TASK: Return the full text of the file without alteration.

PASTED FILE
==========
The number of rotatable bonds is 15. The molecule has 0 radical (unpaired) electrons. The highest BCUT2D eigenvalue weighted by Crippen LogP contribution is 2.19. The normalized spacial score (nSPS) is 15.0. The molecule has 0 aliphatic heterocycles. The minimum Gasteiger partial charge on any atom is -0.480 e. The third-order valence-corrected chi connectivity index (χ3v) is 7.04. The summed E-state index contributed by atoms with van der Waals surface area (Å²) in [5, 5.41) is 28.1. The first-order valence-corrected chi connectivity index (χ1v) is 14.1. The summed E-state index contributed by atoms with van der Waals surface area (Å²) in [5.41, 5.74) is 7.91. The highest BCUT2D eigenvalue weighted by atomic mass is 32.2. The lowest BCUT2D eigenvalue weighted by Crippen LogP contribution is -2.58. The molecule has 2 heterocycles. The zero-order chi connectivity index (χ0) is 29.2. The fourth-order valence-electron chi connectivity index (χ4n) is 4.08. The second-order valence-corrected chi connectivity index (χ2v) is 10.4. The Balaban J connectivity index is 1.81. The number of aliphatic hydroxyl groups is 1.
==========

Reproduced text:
The number of rotatable bonds is 15. The molecule has 0 radical (unpaired) electrons. The highest BCUT2D eigenvalue weighted by Crippen LogP contribution is 2.19. The normalized spacial score (nSPS) is 15.0. The molecule has 0 aliphatic heterocycles. The minimum Gasteiger partial charge on any atom is -0.480 e. The third-order valence-corrected chi connectivity index (χ3v) is 7.04. The summed E-state index contributed by atoms with van der Waals surface area (Å²) in [5, 5.41) is 28.1. The first-order valence-corrected chi connectivity index (χ1v) is 14.1. The summed E-state index contributed by atoms with van der Waals surface area (Å²) in [5.41, 5.74) is 7.91. The highest BCUT2D eigenvalue weighted by atomic mass is 32.2. The lowest BCUT2D eigenvalue weighted by Crippen LogP contribution is -2.58. The molecule has 2 heterocycles. The zero-order chi connectivity index (χ0) is 29.2. The fourth-order valence-electron chi connectivity index (χ4n) is 4.08. The second-order valence-corrected chi connectivity index (χ2v) is 10.4. The Balaban J connectivity index is 1.81. The number of aliphatic hydroxyl groups is 1.